South Korea flood deaths cast doubt on work to prepare for extreme weather
SEOUL, July 17 (Reuters) - A year after South Korea vowed to step up readiness for extreme weather driven by climate change, experts say not enough work has been done even as greater volumes of sudden and torrential rains are expected in coming decades.
Forty or more people have lost their lives in less than a week of heavy rains – including 13 who died when floodwaters trapped them in an underpass in the city of Cheongju – casting doubt on the country’s efforts to prepare for localised and intense downpours.
Experts say the pledge for better preparation has not been followed by setting aside the monies needed, while spending remains too focused on recovery and not enough on prevention.
Jeong Chang-sam, an engineering professor at Induk University in Seoul specialising in water resources, said prevention is crucial to minimising damage and the loss of lives, but it is often neglected because the benefits are not immediately obvious to politicians and those in government.
“People like to use expressions such as rapid response, emergency recovery … but climate disasters are already underway,” Jeong said.
“If you put money into prevention projects, you can do it at half the cost of recovery projects,” he said.
Jeong cited the example of a plan for installing remote-controlled access barriers at underpasses, set up after a flood in Busan trapped and killed three motorists in 2020. The plan never moved forward in many areas susceptible to flash floods, including Cheongju, he said.
President Yoon Suk Yeol on Monday echoed a call he made last year, when flooding in August from the heaviest rain to hit Seoul in 115 years paralysed commercial areas and inundated low-lying neighbourhoods in the affluent Gangnam district.
“This type of extreme weather is going to become the norm so we need to manage it as the norm, and we totally need to get rid of the idea that we can’t do anything about unusual circumstances,” Yoon told a disaster response meeting.
Officials have promised to spend more on natural disaster prevention after the country committed about 2 trillion won ($1.6 billion) in 2022, 20% more than what was spent the previous year, according to the interior ministry.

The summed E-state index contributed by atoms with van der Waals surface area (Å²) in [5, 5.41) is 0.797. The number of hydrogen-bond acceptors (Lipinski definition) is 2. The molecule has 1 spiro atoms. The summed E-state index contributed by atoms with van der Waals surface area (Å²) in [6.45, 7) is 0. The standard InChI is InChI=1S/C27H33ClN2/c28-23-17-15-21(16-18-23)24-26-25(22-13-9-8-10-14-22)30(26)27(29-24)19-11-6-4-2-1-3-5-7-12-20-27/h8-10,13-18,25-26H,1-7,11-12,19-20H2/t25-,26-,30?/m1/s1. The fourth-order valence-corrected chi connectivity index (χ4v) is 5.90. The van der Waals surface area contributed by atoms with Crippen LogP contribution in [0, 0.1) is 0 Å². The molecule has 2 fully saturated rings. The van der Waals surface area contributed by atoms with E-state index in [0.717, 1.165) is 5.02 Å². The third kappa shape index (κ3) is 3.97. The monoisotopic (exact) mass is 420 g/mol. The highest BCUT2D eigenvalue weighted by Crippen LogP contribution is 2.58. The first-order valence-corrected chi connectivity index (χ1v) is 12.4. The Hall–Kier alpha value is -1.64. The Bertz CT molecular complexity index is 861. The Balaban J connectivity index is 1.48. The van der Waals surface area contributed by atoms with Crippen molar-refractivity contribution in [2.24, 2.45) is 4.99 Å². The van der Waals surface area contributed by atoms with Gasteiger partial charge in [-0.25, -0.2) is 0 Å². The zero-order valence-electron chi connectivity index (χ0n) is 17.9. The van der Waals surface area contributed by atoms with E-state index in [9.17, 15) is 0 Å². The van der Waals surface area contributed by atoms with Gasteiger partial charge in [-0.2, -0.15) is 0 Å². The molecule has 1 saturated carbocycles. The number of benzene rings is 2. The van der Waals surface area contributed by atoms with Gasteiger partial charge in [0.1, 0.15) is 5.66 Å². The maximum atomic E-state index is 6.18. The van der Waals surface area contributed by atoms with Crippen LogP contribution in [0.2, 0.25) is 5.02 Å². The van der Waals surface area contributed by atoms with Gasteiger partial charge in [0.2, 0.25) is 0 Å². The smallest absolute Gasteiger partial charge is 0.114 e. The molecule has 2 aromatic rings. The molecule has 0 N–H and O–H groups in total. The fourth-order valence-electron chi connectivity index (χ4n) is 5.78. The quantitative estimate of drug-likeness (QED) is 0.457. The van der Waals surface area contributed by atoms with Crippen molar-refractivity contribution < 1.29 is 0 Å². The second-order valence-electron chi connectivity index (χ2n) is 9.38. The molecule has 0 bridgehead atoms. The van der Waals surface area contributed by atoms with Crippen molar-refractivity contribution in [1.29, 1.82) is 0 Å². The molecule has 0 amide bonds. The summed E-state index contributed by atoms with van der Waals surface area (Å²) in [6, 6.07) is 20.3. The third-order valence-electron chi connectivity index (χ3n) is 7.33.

South Korea is mountainous and urban development has left many regions vulnerable to landslides, while readiness to respond to extreme weather has not been up to speed.
A 2020 study by the Korea Meteorological Administration found that property damage costs and casualties from extreme weather have tripled compared to the yearly average of the previous decade.
Cheongju, where the flash flood killed 13, is a recent suburban development, a transport hub serving the administrative capital of Sejong. The area lies next to a river and on Saturday a levee broke in an spot slated for more construction.
Jung Ki-cheol, a hydro-engineer at the Korea Environment Institute, said while annual average rainfall is not expected to increase dramatically between 2021 and 2040, a sharp increase in “extreme downpours” is likely due to climate change.
“In particular, disaster damage due to floods will continue to increase as not only the extreme precipitation but also the number of days of precipitation increase,” Jung said in a report published in December.
The past week’s victims include 20 killed or missing in mountainous North Gyeongsang province, many from landslides.
Jeong of Induk University said authorities who were too slow to act on available information and who had not created a system to alert residents could be blamed for the casualties.
Lee Su-gon, a former civil engineering professor at the University of Seoul, estimated there are “more than a million locations” in the country susceptible to landslides but said only a tenth of those are monitored by authorities.
Lee also said regional governments were more focused on spending on recovery than prevention when it comes to natural disasters.
“When it comes to allocating disaster budgets, local (South Korean) governments use 30% of that for prevention measures and 70% is used for recovery after disasters,” he said.
“In advanced countries, they allocate 70% for prevention and 30% for recovery, prioritising recovery over prevention.”
By Ju-min Park and Hyun Young Yi
(Reporting by Ju-min Park, Hyun Young Yi and Hyunsu Yim; Writing by Jack Kim; Editing by Tom Hogue)